Mexican writer Federico Campbell dies
Mexican author, journalist and essayist Federico Campbell has died. He was 72.
Mexico's National Institute of Fine Arts says Campbell died Saturday.
He was perhaps best known for his novel, "Tijuanans," a portrait of Campbell's native city during the 1930s.
Born in 1941, Campbell studied law, literature and philosophy in Mexico City and journalism at Macalester College in Minnesota. He worked as a foreign correspondent in Washington, founded a publishing house and translated works of Harold Pinter and David Mamet. He won the Colima Narrative Fine Arts Prize in 2000 for his novel "Transpeninsular."
He published nearly two dozen other works of fiction and non-fiction, including novels, short story collections, essays and interviews.
The institute did not list a cause of death, but noted he had been hospitalized.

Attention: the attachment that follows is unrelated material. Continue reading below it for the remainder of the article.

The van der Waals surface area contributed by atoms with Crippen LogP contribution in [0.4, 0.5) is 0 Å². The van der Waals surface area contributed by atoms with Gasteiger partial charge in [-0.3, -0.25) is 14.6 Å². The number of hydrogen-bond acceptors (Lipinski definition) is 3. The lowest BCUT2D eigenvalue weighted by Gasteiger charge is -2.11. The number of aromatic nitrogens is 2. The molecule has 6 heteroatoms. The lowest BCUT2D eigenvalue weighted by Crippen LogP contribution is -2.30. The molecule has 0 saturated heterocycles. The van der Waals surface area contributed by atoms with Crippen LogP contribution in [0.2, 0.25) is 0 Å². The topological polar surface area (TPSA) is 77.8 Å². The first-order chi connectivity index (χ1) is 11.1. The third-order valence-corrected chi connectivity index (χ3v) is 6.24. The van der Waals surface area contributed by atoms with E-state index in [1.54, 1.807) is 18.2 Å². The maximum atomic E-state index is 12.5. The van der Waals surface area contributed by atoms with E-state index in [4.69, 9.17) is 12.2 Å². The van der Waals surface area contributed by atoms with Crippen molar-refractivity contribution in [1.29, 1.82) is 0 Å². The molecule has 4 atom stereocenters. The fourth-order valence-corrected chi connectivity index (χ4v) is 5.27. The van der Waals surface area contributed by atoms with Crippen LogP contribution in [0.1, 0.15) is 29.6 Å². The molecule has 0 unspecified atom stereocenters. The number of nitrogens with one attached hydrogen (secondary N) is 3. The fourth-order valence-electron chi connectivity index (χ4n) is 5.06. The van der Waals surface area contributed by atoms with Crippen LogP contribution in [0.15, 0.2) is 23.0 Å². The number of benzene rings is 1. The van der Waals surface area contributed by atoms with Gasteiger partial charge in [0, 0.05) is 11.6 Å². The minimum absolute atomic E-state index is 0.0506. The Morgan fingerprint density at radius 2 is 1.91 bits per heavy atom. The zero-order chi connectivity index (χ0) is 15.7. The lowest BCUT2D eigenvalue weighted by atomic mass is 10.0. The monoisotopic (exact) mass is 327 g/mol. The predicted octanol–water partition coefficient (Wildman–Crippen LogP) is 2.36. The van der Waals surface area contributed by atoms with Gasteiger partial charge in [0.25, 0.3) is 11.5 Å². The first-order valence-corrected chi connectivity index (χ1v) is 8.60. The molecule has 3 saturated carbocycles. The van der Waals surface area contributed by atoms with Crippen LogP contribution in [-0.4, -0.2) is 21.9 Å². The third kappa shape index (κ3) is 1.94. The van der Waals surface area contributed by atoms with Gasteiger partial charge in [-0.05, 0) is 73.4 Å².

Comments on this story are pre-moderated. Before they appear, comments are reviewed by moderators to ensure they meet our submission guidelines. Keep it clean, keep it civil, keep it truthful, stay on topic and be responsible. Comments are open and welcome for three days after the story is published. We reserve the right to close comments before then. Comments that appear on the site are not the opinion of Castanet, but only of the comment writer.
Read more World News
- Conservatives elect Penticton manPenticton / S. Okanagan
- Crash at Kelowna racetrackKelowna
- Shots fired at RCMP after arrestBC
- Boat launch closures for SnowbirdsKelowna
World Health Organization
World Trade Organization